Does a stronger Europe mean a larger Europe? (radio broadcast) / 28-04-2010
Nowadays, when all politicians and citizens of Europe are discussing how to plan its development for a decade ahead, two contradicting voices are more and more clearly heard in the European public space.
One of the voices explicitly demands: “Enough with enlargement! We no longer want to cover the expenses of poorer nations because we ourselves are hit by the economic crisis and feel insecure about our future!” Quite on the contrary, the other voice is strongly in favour of an enlarged and more powerful Europe. The proponents of enlargement claim that each new member of the European family enriches the union with its own unique culture and traditions, adding a novel touch that has a positive impact on European economy.
What are the pros and cons of enlargement?
Radio Bulgaria’s programme today comes straight from Paris, the capital of one of the founding members of the EU, and goes under the motto “Europe 2020 – civic vision” implemented within the framework of the campaign “Interacting with the EP”. Radio Bulgaria has been a media partner throughout the campaign that has been carried out by the European Institute, Europe Gateway and the Centre for Policy Modernization.
Our common European home. How do we imagine it in ten years’ time? Do we picture it as a mighty union of European nations with a decisive role in world politics or simply as an arbitrary group of countries with common borders? Which countries should be admitted to the EU and which not? This topic and a number of related issues were discussed during the round-table held in Paris in which Bulgarian and French experts took part.
“So far, each phase of the Union’s enlargement has been the result of certain compromises and concessions. Or at least, this is how it is perceived by people”, says Mrs. Elvire Fabry, expert on European institutions from Notre Europe organization:
“This explains, to some extent, the attitude of citizens because no one really tells them what the benefits each new membership brings. The same thing happened in 2004. French citizens at that time felt that no one asked for their opinion and for this reason they underestimated the benefits of enlargement. And we know that the new member states that joined the Union in 2004 and 2007, including Bulgaria and Romania, put a great deal of effort in carrying out efficient reforms and meeting EU requirements. Meanwhile, within the EU itself, the process of preliminary preparation for accepting these new member states did not take place”, Mrs. Elvire Fabry said.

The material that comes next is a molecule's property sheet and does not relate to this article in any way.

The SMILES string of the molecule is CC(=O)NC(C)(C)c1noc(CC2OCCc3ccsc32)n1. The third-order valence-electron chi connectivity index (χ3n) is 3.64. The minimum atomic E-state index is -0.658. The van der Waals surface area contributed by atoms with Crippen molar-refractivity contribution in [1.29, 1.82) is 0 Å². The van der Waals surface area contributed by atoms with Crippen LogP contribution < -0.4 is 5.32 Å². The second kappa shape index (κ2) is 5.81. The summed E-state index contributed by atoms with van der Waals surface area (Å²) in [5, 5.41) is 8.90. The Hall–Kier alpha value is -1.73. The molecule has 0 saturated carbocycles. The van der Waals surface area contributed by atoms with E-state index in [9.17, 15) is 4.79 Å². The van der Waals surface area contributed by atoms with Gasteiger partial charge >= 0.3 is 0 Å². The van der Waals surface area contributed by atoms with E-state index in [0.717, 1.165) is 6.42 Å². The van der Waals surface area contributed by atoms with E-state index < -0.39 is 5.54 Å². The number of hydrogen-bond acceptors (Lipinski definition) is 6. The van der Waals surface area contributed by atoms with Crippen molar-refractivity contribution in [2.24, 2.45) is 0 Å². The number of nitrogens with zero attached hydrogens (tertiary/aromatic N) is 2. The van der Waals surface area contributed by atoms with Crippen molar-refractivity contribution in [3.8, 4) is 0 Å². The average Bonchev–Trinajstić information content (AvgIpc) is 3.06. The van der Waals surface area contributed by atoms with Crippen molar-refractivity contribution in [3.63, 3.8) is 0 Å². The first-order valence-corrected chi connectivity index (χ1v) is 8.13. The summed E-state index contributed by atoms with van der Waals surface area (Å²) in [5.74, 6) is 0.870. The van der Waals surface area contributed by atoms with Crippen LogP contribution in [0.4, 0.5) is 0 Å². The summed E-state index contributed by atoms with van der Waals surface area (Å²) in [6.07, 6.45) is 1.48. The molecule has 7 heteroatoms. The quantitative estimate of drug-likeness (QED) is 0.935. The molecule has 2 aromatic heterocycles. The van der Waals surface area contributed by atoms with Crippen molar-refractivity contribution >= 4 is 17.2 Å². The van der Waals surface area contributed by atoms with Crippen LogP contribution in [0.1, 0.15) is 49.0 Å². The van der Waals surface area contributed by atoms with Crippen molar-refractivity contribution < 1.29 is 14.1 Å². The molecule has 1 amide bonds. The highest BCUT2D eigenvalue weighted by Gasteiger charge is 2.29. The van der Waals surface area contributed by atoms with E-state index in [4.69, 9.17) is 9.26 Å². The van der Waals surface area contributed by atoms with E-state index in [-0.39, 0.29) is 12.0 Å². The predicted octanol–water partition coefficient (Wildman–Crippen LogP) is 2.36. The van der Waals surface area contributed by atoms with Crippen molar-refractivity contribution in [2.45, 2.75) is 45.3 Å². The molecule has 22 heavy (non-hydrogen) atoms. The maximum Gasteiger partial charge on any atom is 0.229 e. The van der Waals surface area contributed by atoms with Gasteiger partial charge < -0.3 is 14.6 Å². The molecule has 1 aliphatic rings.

Is Europe ready to accept the new applicant countries from the Western Balkans?
According to Mrs. Lyubov Panayotova, director of the European Institute Foundation, these countries have achieved a considerable progress in meeting the membership criteria.
“By 2020, we expect to have another wave of enlargement, including not only Croatia. Macedonia is also ready. Serbia is making a fast progress and shows readiness to implement certain legislative measures. All this is clearly seen from the latest liberalized regulations related to the lifting of the visa regime for entering these countries. But still, the nations in this relatively small union of but 27 members still do not know each other well enough. I myself can say how little Bulgaria is known outside its borders. Negative messages spread faster and this hinders good communication between European countries”.
Mrs. Laura Dagg, editor-in-chief of the French Internet media for European policies Touteleurope.fr, shares the same views. In her opinion, the people from the so-called “Old Europe” are still unable to comprehend the benefits of the accession of the new 12 member countries. The reason is the insufficient information they get but also other aspects:
“I think that enlargement is a very good idea. But at the same time, we should allow some more time to get to know each other better before we accept new members. We could start an Eastern partnership with some Balkan countries and with countries such as Moldova and Ukraine. We have a lot of joint work with these countries but this does not mean that we should necessarily aim at enlargement. As far as Turkey is concerned, it will have to make a real progress in the fields of women’s rights, the justice system, and freedom of religious beliefs, etc. And if there is a positive tendency in these fields, Turkey might take its due place in the EU”, Mrs. Laura Dagg says.
When the enlargement of the EU is discussed, debates always start focusing upon the most controversial application – that of Turkey that has been in the queue of applicants for full membership since many years. Meanwhile, the debates on the pros and cons of a future accession of this Muslim country, which has a very well-developed economy, stirs heated debates not only among politicians but also among ordinary EU citizens.